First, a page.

The pilot held a private pilot certificate, with ratings for airplane single engine land and multiengine land. The pilot did not hold an instrument rating. His most recent FAA third-class medical certificate was issued on April 24, 2008. Examination of the pilot's logbook revealed that he had logged 539 total hours of flight experience, 221.9 hours of which were in the Beech 55. The pilot's most recent flight review was completed on May 17, 2006.

The pilot's three most recent flights were in November 2007, March 2008, and a flight of .5 hours the day prior to the accident. According to the pilot's flight instructor, and the owner of the local fixed base operator that serviced the airplane, the 1/2-hour flight on the day prior to the accident was to satisfy currency requirements prior to the accident flight to Gulf Shores, Alabama.


According to the FAA and maintenance records, the airplane was manufactured in 1982, and had accrued 1,756 total aircraft hours. The most recent annual inspection was completed April 16, 2008, at 1,717.2 aircraft hours.

The manufacturer's maximum allowable gross weight for the airplane was 5,100 pounds. The most recent weight and balance information in the maintenance logbooks was dated August 2001. The contents of the airplane were removed and weighed, and using them, the weights of the occupants, and an estimated fuel load of 690 pounds, the calculated weight of the airplane at the time of the accident was 5,303 pounds. The center-of-gravity range at maximum gross weight was between station 81 and 86. The calculated center-of-gravity at takeoff was 83.9.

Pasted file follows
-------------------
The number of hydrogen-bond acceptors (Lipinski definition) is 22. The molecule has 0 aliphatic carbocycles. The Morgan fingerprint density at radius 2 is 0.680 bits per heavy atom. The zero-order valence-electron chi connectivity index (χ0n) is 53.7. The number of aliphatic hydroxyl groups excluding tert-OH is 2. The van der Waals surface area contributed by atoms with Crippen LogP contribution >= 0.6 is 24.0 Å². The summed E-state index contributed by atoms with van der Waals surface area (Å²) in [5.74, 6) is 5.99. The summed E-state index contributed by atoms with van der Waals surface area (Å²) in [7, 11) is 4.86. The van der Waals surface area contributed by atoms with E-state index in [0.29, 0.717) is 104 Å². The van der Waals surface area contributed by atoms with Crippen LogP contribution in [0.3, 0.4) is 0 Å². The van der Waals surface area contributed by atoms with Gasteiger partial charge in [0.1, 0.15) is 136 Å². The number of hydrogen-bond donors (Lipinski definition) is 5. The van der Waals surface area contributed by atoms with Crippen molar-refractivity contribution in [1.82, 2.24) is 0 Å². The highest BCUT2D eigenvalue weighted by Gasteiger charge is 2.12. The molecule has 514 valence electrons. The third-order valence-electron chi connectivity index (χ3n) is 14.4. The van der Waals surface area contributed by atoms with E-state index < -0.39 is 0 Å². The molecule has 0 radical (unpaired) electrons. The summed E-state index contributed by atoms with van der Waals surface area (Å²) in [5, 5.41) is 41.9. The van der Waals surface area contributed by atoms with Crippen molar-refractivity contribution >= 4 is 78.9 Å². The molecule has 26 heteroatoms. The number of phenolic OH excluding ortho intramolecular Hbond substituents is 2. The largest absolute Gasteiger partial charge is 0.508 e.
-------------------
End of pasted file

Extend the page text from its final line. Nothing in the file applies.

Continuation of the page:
Prior to takeoff, an 80-pound dog was placed unrestrained in the aft baggage area (Station 180), and left free to move fore and aft of that station.


At 0756, the weather reported at Halleyville/Posey Field (1M4), Halleyville, Alabama, 26 miles north of the accident site, included an overcast ceiling at 300 feet, and winds from 240 degrees at 6 knots. The visibility was 5 miles. The temperature was 22 degrees Celsius (C) and the dew point was 21 degrees C.

At 0753, the weather reported at Birmingham International Airport (BHM), Birmingham, Alabama, 34 miles southeast of the accident site, included an overcast ceiling at 1,200 feet, and winds from 220 degrees at 8 knots. The visibility was 9 miles. The temperature was 24 degrees C, and the dewpoint was 20 degrees C.

In a written statement, a local flight instructor, who was practicing instrument approaches at JFX at the time of the accident flight, said his airplane entered the overcast ceiling at 700 feet and reached the top of the cloud layer about 4,000 feet. The field elevation at JFX was 482 feet.

Information from the FAA revealed that there was no record that the pilot requested a weather briefing, or filed a flight plan prior to departure.


The airplane was examined at the site on June 30, 2008. There was an odor of fuel present, and all major components were accounted for at the scene. The airplane came to rest upright in flat, wooded terrain. The trees surrounding the wreckage were undisturbed, but the trees and branches directly beneath and above the wreckage displayed breaks and angular cuts. Several small saplings in the vicinity of both the left and right propellers exhibited clean angular cuts.

The cockpit, cabin area, and empennage were crushed upwards in compression. The cabin roof was removed by rescue personnel prior to examination. The cockpit, engine control quadrant, and instrument panel were completely destroyed by impact. The center column to the dual yoke was bent downward 90 degrees, and the left control arm was separated at the center mixing unit. The rudder pedals were crushed into the cockpit, and the pilot's side rudder control tube was fractured by impact.

Control cable continuity was established from the ailerons to the root of each wing, and also from the rudder and elevators to the cabin. Flap controls were fractured at various points along the system by impact, but examination of the flap actuator revealed a position consistent with retracted flaps.